The Securities and Exchange Commission recently issued three Orders Instituting Administrative and Cease-and-Desist Proceedings relating to the misuse of quantitative models in managing customers’ accounts. Four entities affiliated with Transamerica and two individuals associated with one of those entities were charged with violating the Investment Advisers Act of 1940 (“Advisers Act”) and Advisers Act Rules. The Orders allege that AEGON USA Investment Management LLC, Transamerica Asset Management, Inc., Transamerica Capital, Inc., and Transamerica Financial Advisors, Inc., marketed various products and investment strategies that used a “proprietary quant model” while failing to verify whether the models functioned as intended and without disclosing known risks connected with the models. The Transamerica entities and the individuals, Bradley Beman and Kevin Giles, submitted offers of settlement to resolve the charges. Continue reading
Earlier this month, the Securities and Exchange Commission announced that it had reached a settlement with Ross Shapiro, a former managing director of Nomura Securities International, Inc. (“Nomura”). The SEC filed a complaint against Shapiro and two other defendants, Michael A. Gramins and Tyler G. Peters, in September of 2015. The complaint alleged that between January 2010 and November 2013, Shapiro, Gramins, and Peters made misrepresentations to customers about the prices of residential mortgage-backed securities (“RMBS”) and manufactured housing asset-backed securities (“MHABS”), thereby violating the Securities Act of 1933 and the Securities Exchange Act of 1934.
An RMBS is a security whose underlying assets comprise residential loans. Customers who invest in an RMBS typically obtain payments derived from the interest and principal payments on these loans. Shapiro, Gramins, and Peters provided market information and sold RMBS and MHABS on behalf of Nomura, a FINRA-registered broker-dealer. The customers in question were funds that invested in RMBS.
The SEC’s complaint alleged that Shapiro, Gramins, and Peters made various misrepresentations to customers regarding the prices at which Nomura bought and sold RMBS and MHABS and that they misrepresented the amount of compensation that Nomura would receive for arranging any trades. For example, Shapiro, Gramins, and Peters allegedly deceived customers on numerous occasions regarding how much Nomura paid for RMBS and MHABS. Shapiro, Gramins, and Peters also gave clients the impression that Nomura had paid a higher price for RMBS and MHABS than it actually had. These misrepresentations were usually made via electronic communications such as instant messaging, emails, and online chats.
The Securities and Exchange Commission recently issued an Order Instituting Administrative and Cease-and-Desist Proceedings against Massachusetts Financial Services Company (“MFS”), an SEC-registered investment adviser. According to the SEC’s Order, MFS advertised hypothetical returns pertaining to its blended research stock ratings without informing clients that a number of the hypothetical portfolios’ superior returns were based on back-tested models. Without admitting or denying the allegations in the SEC’s Order, MFS submitted an offer of settlement to resolve the matter.
According to the SEC’s Order, MFS has employed a quantitative-based research department since 2000. In 2000, the department developed what MFS calls “blended research” strategies, which involve “combining fundamental and quantitative ratings to arrive at a blended stock score, and by using a portfolio optimization process that considers the blended scores along with risk and other portfolio constraints.” As of May of this year, MFS had approximately $21 million in assets under management invested in blended research strategies.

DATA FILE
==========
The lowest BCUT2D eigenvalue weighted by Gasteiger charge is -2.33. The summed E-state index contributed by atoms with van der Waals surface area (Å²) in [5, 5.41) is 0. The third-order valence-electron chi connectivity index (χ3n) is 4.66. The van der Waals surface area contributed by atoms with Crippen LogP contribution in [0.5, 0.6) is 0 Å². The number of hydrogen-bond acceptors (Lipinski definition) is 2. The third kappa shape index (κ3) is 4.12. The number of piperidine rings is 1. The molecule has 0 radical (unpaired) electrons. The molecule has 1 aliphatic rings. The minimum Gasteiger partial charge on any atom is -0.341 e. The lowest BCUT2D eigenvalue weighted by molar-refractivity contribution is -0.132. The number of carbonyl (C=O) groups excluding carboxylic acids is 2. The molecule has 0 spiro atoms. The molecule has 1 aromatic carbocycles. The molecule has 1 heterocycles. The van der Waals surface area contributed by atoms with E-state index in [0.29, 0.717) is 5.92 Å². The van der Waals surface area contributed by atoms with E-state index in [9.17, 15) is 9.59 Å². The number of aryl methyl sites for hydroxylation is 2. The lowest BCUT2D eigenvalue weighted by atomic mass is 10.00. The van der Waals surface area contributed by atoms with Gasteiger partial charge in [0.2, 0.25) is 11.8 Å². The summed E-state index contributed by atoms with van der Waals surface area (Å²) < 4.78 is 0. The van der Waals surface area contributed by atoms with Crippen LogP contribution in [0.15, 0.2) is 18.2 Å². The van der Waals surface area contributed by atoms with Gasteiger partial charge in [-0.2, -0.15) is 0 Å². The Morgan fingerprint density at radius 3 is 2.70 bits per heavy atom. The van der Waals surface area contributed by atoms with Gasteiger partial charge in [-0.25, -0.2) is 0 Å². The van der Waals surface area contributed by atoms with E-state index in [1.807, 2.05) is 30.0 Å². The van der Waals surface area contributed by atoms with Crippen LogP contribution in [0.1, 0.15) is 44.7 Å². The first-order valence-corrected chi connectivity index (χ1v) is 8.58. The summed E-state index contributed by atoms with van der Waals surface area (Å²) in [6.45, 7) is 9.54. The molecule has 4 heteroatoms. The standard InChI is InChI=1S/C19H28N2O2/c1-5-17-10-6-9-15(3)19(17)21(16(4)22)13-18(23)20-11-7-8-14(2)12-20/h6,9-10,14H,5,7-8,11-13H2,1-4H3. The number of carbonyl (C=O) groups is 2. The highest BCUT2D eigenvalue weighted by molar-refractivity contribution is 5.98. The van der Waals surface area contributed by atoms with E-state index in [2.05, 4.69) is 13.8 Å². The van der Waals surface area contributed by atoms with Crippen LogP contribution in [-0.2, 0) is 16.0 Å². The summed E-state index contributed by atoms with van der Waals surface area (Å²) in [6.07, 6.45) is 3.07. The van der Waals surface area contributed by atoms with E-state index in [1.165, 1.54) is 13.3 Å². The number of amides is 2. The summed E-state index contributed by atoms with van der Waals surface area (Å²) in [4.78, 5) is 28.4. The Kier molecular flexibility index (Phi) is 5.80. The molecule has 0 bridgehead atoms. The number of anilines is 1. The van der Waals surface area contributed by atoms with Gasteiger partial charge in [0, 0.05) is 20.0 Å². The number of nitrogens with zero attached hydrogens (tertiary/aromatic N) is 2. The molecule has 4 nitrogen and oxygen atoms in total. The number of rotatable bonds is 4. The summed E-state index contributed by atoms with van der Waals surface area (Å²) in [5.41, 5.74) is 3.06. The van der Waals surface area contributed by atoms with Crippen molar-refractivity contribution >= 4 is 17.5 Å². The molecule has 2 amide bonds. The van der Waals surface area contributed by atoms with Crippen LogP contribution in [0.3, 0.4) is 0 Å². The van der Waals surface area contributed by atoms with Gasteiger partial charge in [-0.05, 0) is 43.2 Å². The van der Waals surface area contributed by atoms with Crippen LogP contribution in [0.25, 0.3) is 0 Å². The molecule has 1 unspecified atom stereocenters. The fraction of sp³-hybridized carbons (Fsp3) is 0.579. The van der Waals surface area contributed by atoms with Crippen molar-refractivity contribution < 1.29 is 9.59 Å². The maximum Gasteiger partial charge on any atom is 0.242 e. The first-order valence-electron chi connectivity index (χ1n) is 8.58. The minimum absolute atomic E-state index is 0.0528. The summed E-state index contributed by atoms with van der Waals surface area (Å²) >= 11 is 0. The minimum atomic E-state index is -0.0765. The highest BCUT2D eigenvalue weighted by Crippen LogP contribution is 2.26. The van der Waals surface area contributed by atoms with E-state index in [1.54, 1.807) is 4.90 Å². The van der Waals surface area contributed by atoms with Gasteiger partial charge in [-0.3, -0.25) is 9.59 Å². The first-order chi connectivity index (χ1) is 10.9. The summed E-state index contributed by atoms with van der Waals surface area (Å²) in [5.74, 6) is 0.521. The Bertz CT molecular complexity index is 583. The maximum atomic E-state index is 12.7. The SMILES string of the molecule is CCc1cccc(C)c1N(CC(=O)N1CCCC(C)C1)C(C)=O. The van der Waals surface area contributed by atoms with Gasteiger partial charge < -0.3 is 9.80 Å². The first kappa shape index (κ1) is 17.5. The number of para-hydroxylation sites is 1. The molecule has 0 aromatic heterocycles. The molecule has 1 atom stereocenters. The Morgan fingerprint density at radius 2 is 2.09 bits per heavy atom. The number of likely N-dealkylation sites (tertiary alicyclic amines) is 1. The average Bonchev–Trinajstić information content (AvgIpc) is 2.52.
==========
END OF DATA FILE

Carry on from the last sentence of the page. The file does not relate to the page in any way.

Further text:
The SEC’s Order alleges that from 2006 through 2015, MFS created research proofs based on the blended research analysis. The data and a bar chart describing the analysis were featured in MFS advertisements. MFS subsequently used the bar chart in three different kinds of marketing materials: in a standard slide deck from 2006 through 2015, in responses to formal requests from clients starting in 2012, and in a white paper that discussed MFS’s blended research strategies. These materials were marketed exclusively to institutional clients, prospective institutional clients, financial intermediaries, and investment consultants.
Oregon requires all investment advisers and broker-dealers to maintain errors and omissions insurance for at least $1 million. Under Section 59.175 “every applicant for a license or renewal of a license as a broker-dealer or state investment adviser shall file with the director proof that the applicant maintains an errors and omissions insurance policy.” This law provides investors with recourse if they suffer losses because of an uninsured investment adviser. Presently, investment advisers in Oregon may obtain errors and omissions insurance through either the Oregon surplus lines, the Oregon risk retention markets, or both. However, according to the Oregon Secretary of State’s Department of Consumer and Business Services, which oversees the Division of Finance and Securities Regulation, neither of those groups is “admitted” or authorized to conduct insurance business in Oregon. As a result, the Department has decided that a temporary rule is necessary to help both Oregon investment advisers and insurance producers understand the steps they need to take to provide proof of insurance. Continue reading